In sixth grade, a meme on iFunny pissed me off and changed the course of my life
It showed a triangle with “Good Grades,” “Social Life,” and “Enough Sleep” at each corner.
“You can only choose two,” it said, mockingly.
At 11-years-old, it wasn’t a monumental task to effectively balance all three areas.
“I want all of those things… why would I pick just two?” I thought.
As I’ve grown older, balancing these three goals has become increasingly difficult.
Sitting here today, I can confidently say I know exactly what the meme’s creator was feeling.
My conviction, though, hasn’t changed. I still want all of those things, and I’m going to figure out how to make it happen.
Thus far, the guiding question of my life has been: “is this a real constraint?”
Now, some constraints are real. I’m not going to build a company that sends a human to Mars, become a world champion skateboarder, and cure cancer in my lifetime.
That’s a real constraint.
But can I manage to study for a few hours a day, have quality interactions with my friends, and still sleep 7-8 hours every night? Absolutely. That’s not a real constraint, it’s just a challenging juggle.
Now, whenever someone describes a task as “impossible,” I ask myself if they genuinely mean it isn’t feasible, or if they just mean it’s hard to do. Usually, it’s the latter.
This iFunny meme got me moving in the right direction, but it was another meme that put everything together.
The Perfect Athlete
Sports pages frequently discuss the notion of creating the “perfect player.”
They look something like this.
The basic premise is that if you combine multiple players’ unique strengths — like LeBron’s athleticism, Jordan’s mentality, and Kobe’s footwork — you’ll get the perfect player.
I do the same thing, but with my life.
Everyone has at least one admirable quality. It may be something typical like speaking well, or something as small as being an adventurous eater. However minute the quality is, I aim to take a skill from every admirable person I meet and apply it to my own life.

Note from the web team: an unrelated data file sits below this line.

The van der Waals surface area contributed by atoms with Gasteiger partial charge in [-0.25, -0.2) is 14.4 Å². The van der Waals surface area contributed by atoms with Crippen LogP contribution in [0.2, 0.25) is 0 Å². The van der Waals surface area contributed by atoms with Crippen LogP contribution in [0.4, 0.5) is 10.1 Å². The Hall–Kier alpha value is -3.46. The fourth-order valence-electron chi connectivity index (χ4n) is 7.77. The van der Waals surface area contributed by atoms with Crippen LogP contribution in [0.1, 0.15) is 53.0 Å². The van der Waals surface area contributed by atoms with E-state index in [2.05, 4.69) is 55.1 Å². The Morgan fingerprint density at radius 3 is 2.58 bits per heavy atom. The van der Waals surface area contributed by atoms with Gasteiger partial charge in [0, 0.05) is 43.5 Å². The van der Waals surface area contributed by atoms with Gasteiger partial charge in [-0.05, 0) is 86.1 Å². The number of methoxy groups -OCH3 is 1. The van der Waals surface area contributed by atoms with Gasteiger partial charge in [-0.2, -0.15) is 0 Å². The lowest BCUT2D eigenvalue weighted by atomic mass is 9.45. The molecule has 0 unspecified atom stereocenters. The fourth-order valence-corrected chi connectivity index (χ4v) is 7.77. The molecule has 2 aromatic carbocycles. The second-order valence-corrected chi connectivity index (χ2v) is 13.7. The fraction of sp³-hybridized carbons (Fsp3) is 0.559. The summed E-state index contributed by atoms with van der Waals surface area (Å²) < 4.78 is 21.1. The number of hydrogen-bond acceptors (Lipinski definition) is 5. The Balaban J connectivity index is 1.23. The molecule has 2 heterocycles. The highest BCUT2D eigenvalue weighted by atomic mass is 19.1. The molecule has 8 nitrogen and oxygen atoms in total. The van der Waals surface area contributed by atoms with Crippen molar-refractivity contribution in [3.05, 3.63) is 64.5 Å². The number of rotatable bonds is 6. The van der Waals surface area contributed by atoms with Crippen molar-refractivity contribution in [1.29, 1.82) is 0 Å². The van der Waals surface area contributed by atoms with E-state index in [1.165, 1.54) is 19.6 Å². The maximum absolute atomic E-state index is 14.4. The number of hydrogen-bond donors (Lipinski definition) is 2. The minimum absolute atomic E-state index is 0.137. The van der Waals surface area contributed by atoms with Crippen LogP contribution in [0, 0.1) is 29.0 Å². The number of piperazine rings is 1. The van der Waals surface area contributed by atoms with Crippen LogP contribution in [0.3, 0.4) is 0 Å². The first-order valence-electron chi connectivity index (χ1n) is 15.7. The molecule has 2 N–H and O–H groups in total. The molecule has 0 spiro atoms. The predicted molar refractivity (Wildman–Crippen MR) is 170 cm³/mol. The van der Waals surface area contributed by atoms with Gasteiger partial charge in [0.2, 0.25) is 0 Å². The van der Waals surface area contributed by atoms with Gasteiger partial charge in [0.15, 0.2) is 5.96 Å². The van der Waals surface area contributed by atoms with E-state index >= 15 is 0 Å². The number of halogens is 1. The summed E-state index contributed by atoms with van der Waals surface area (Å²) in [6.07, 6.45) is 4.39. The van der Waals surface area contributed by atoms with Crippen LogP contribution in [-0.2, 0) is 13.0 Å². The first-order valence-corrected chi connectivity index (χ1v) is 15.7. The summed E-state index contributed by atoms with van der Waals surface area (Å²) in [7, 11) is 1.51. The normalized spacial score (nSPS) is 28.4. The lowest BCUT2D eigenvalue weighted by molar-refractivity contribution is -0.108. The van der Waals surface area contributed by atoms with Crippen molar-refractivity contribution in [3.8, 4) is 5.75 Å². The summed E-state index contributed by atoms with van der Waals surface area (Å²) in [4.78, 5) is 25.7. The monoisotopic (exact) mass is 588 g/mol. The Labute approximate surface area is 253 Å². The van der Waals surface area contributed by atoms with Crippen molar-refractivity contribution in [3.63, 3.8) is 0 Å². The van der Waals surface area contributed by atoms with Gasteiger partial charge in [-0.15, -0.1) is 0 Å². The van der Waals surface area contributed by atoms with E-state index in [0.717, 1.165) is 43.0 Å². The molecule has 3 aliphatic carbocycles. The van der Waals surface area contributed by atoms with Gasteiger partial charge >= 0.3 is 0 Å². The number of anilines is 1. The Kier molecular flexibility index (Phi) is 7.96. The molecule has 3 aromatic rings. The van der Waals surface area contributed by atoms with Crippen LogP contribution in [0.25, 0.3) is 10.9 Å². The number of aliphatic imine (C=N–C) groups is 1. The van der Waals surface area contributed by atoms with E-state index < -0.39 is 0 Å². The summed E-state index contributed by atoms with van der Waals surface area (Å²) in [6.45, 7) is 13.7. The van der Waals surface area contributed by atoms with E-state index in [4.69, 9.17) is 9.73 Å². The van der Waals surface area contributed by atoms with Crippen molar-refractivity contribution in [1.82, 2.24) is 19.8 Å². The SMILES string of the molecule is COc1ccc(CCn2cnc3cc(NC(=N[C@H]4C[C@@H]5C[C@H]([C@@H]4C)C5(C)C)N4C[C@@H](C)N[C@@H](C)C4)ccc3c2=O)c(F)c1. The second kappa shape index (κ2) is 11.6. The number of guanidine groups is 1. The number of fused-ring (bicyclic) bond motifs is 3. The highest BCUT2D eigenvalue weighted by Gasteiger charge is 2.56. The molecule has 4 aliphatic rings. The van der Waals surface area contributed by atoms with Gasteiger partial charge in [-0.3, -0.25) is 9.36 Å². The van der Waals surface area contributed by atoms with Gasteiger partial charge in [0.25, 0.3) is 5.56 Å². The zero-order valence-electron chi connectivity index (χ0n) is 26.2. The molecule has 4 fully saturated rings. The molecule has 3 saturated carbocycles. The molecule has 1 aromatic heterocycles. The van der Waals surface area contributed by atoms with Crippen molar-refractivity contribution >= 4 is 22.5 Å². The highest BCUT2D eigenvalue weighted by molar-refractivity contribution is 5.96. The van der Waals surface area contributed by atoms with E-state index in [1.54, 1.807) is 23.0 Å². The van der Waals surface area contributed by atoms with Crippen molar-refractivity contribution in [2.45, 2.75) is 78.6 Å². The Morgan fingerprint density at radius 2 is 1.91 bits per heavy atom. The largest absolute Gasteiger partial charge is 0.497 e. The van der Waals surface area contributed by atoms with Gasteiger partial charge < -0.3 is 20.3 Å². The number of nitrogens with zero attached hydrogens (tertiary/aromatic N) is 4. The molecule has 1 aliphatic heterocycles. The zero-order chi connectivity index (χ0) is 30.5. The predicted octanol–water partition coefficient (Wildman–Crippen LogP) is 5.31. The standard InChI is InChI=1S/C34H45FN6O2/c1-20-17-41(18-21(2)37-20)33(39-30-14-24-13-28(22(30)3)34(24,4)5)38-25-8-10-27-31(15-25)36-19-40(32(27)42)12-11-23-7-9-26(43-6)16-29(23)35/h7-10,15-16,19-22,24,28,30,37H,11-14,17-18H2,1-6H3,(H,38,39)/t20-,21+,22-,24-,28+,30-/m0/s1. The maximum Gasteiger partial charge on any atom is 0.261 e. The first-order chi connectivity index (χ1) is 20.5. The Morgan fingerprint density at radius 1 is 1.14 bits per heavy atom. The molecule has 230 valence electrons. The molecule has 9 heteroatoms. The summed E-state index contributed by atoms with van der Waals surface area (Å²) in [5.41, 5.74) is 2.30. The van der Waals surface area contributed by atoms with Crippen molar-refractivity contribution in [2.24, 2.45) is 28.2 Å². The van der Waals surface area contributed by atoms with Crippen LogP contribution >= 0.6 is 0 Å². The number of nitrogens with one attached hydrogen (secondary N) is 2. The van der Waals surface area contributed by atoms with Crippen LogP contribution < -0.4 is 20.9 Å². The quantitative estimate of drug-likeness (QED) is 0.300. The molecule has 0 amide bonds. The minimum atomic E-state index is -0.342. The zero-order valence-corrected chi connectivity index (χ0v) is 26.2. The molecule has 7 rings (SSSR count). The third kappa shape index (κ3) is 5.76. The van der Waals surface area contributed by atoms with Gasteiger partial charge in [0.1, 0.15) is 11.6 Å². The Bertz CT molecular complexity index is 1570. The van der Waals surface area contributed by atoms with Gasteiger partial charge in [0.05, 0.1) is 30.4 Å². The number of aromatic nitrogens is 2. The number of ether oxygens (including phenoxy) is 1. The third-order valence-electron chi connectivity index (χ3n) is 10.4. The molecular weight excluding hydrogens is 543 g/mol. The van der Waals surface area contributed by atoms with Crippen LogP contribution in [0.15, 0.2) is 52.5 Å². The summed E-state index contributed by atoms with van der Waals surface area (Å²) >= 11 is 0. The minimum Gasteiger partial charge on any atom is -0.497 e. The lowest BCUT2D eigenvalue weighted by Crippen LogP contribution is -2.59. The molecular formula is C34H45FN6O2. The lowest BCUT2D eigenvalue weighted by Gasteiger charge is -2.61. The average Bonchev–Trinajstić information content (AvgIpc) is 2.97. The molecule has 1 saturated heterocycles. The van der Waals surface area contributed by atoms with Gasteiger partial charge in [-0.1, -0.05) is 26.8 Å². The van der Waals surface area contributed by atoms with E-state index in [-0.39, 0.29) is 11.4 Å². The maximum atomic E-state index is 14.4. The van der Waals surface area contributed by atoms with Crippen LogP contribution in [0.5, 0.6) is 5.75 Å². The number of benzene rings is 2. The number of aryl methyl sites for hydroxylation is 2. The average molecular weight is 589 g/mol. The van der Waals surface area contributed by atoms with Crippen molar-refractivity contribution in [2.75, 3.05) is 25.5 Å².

If you’re a better athlete than me but don’t care for the intellectual realm, that’s cool with me. I’m going to take a lesson from your athleticism and discard the rest. If you’re a great artist, but don’t seem particularly comfortable letting loose in social environments, I’ll try to learn only from your creativity.
My ultimate heroes, though, are the mythical perfect players.
These are the people who can speak knowledgeably about almost anything, and can operate comfortably in almost any environment.
Think of the guy who closes big deals in boardrooms, is dedicated to his family, and will still kick your ass in beer pong. Or the lady who’s known for being a programming expert, but can also tell you everything about the history of the Roman Empire and the rise of EDM music while taking you on an ambitious hike.
I admire these people because they can walk into any room and feel right at home.
They are “perfect players” because they combine skillsets that aren’t usually found together. Instead of leaning entirely into a specific archetype, they draw on the best practices from groups.
I’m not a big fan of the word, but being a polymath has been my goal in life for years now, and this blog will be my way of sharing and cementing the lessons I learn along the way.
What Is A Good Life
These memes led me to question what makes life good. Here’s what I’ve found:
For me, it’s about saying and, not or.
When society says one can either be successful or social, I want to be both.
When people say you can either be athletic or intelligent, I want to be both.
It’s the iFunny meme on steroids.
If we want all of these things, why would we settle for just a few?
Basically, I want to channel the spirit of the Renaissance in our society of hyper-specialization.
Leonardo da Vinci is the primary example of a Renaissance mind. He was a pioneering painter, sculptor, humanist, scientist, architect, philosopher, engineer, and more.
How many painter-scientist-philosophers do you know?
A more accessible (but not really) example is Dolph Lundgren. Movie star in classic franchises like Rocky and James Bond, Fulbright Scholar in chemical engineering at MIT, and a black belt in karate. He’s also an absolute unit. Who does all of that in one life?
Now, I’m not saying we need to become Leonardo da Vinci or Dolph Lundgren to live a good life — they’re just examples of the spirit I’m talking about.